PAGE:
Antakya, Turkey – Clashes between Syrian government forces and armed opposition groups are continuing in the northwestern strategic city of Saraqeb in Syria’s Idlib province amid heavy Russian bombardment.
On Monday, Syrian state media SANA said government forces had wrested control of the city back from the rebels and pledged to “confront the flagrant Turkish aggression”.
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Syrian forces, backed by Russia, entered Saraqeb and exerted control on February 8, before Turkish-backed armed opposition groups reclaimed it last week on February 27.
According to a SANA correspondent, government forces entered Saraqeb on Monday “after they fought fierce battles against the terrorist organisations supported by the Turkish regime” and are working “to comb the city from the remnants of the terrorists”.
However, Al Jazeera’s correspondent in Idlib, Adham al-Hussam, said street battles in Saraqeb continued, with neither side able to hold the city in a decisive way.
“It’s a very fluid situation,” al-Hussam said, speaking from the nearby town of Binnish. “The rebel groups are in control of the western area of Saraqeb and can’t get to the area on the eastern side known as the industrial zone, where the Syrian government forces have positions and have been in control.”
‘Battles very fluid’
Since President Bashar al-Assad’s forces intensified their offensive three months ago on Idlib, the last rebel stronghold in Syria.
Saraqeb has been emptied of its residents, resembling a ghost town. More than 950,000 Syrian civilians have been displaced from their homes and pushed to the Turkish border, finding overcrowded camps and struggling with inadequate shelter.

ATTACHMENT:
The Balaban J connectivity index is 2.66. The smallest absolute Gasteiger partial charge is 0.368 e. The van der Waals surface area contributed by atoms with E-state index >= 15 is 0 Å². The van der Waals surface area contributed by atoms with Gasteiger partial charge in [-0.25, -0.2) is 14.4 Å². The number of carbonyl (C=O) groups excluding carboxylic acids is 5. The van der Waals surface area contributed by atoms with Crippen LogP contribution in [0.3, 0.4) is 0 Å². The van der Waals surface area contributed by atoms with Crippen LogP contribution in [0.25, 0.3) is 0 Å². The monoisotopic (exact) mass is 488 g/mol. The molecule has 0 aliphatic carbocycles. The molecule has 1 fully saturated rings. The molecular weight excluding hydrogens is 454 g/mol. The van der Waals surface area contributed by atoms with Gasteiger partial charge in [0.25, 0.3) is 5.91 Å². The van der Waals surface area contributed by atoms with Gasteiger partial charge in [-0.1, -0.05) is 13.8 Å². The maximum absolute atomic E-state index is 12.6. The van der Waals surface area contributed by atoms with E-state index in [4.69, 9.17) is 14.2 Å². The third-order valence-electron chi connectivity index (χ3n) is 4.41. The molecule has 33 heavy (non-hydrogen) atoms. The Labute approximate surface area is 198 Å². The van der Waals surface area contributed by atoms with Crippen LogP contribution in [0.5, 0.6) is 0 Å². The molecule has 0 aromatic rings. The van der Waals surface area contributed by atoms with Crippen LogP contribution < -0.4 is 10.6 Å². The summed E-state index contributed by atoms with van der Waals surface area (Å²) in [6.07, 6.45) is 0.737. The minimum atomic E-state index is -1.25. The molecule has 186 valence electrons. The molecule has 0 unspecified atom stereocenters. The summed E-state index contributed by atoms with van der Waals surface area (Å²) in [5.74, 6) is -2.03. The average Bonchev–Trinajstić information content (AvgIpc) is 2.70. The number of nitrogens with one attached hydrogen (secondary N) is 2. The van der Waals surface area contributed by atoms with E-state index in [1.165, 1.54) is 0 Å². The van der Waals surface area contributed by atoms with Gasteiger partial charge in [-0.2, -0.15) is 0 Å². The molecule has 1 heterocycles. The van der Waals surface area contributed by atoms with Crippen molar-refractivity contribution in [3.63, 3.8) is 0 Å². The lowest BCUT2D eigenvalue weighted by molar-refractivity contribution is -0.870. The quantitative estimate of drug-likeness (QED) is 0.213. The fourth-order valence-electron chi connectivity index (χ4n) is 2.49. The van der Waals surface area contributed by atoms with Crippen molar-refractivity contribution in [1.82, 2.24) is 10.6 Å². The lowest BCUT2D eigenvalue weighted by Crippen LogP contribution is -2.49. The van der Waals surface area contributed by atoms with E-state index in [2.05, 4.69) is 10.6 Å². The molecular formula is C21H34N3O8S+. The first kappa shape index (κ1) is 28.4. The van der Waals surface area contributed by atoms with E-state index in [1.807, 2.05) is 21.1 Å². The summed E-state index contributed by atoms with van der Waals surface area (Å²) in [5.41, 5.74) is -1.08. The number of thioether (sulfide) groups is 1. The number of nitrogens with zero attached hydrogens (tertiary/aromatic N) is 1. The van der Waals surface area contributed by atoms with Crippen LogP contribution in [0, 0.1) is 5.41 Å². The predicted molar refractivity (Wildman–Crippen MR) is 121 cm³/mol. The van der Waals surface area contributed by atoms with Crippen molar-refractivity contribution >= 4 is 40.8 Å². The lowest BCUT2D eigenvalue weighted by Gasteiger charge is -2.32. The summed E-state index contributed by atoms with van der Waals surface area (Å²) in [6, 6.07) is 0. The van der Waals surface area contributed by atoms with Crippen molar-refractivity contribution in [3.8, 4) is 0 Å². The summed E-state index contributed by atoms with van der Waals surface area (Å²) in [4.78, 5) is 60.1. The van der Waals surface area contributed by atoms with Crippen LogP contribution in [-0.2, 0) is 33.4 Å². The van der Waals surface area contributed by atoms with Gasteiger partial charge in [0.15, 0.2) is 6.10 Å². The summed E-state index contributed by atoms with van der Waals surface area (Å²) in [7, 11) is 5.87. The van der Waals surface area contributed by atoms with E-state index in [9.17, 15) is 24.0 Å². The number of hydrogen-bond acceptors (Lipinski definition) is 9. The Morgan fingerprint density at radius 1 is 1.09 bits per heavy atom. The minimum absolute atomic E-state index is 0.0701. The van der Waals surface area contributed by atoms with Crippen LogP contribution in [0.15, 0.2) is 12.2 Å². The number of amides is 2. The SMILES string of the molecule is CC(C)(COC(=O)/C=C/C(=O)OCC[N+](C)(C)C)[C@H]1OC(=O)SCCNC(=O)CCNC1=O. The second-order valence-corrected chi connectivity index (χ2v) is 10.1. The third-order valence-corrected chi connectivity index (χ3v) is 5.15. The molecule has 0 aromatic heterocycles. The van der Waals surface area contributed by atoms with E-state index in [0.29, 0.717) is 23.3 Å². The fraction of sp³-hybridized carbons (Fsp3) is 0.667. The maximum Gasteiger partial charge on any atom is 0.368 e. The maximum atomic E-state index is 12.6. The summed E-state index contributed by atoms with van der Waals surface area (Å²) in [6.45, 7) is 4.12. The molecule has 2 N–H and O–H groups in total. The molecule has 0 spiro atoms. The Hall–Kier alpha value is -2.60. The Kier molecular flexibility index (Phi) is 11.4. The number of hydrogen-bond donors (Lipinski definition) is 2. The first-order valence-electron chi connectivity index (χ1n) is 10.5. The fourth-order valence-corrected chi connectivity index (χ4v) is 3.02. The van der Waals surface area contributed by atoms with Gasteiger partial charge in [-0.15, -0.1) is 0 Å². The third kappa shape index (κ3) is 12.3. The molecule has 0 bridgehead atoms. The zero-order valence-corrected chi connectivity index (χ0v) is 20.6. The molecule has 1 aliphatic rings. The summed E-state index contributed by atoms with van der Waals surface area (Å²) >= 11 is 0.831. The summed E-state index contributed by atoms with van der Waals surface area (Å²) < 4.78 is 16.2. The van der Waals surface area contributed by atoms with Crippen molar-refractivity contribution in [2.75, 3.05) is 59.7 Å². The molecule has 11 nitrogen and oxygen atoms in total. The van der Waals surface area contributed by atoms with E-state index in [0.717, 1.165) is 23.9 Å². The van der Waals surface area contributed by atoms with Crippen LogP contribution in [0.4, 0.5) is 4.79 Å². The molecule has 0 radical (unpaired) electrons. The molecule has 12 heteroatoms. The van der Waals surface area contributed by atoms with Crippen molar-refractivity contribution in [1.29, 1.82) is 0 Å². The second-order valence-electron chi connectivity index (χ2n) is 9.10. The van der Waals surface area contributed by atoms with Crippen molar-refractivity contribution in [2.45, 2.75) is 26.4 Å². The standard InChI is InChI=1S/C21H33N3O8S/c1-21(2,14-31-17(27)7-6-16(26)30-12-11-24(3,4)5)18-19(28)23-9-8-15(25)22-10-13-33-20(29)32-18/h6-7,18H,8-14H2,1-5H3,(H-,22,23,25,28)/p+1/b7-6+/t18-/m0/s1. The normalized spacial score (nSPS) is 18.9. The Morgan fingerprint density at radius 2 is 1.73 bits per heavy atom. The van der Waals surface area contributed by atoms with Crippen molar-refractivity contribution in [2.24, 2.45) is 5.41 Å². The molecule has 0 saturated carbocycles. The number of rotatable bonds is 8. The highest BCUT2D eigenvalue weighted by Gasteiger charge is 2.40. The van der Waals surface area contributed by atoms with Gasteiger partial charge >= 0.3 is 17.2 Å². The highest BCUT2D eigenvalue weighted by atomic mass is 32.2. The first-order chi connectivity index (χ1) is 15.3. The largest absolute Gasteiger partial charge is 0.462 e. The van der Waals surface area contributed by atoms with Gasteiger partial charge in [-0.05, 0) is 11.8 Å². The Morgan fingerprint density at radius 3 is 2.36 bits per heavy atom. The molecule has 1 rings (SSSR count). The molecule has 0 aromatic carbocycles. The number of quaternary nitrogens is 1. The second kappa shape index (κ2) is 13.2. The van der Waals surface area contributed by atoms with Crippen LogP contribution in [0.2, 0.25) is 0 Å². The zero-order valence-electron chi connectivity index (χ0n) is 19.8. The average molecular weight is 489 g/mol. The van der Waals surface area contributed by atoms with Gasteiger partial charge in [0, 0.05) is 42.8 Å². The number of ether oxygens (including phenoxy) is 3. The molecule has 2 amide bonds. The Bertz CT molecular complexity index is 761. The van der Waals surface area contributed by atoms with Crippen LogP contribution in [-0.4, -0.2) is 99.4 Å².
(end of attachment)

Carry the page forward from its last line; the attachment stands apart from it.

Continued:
Turkey, which already hosts 3.6 million Syrian refugees and is wary of admitting in any more, sent its troops into Idlib to prevent the Syrian government forces’ rapid advancement into the province, which under a 2018 Sochi agreement with Russia designated it as a de-escalation zone.
Heavy losses incurred by the Turkish forces, particularly after 34 of its soldiers were killed on Friday, led the government to launch a military operation it dubbed Spring Shield, after repeated warnings made to al-Assad’s forces to withdraw from Turkish observation points set up in the region.
Speaking to Al Jazeera, Tariq Solaq, a first lieutenant and commander of the Saraqeb operations room of the rebel forces, said “overall, the situation is under control” of the armed opposition groups.
“Most of the battles are taking place east of Saraqeb near the industrial area,” he said. “The battles are very fluid and sometimes the regime forces succeed in advancing and taking control of one area before losing it again after an hour or so.”
Saraqeb lies at the junction of the vital M5 and M4 highways, the former of which connects the capital Damascus to the country’s second city and economic hub Aleppo. The latter connects Aleppo to the pro-Assad coastal city of Latakia.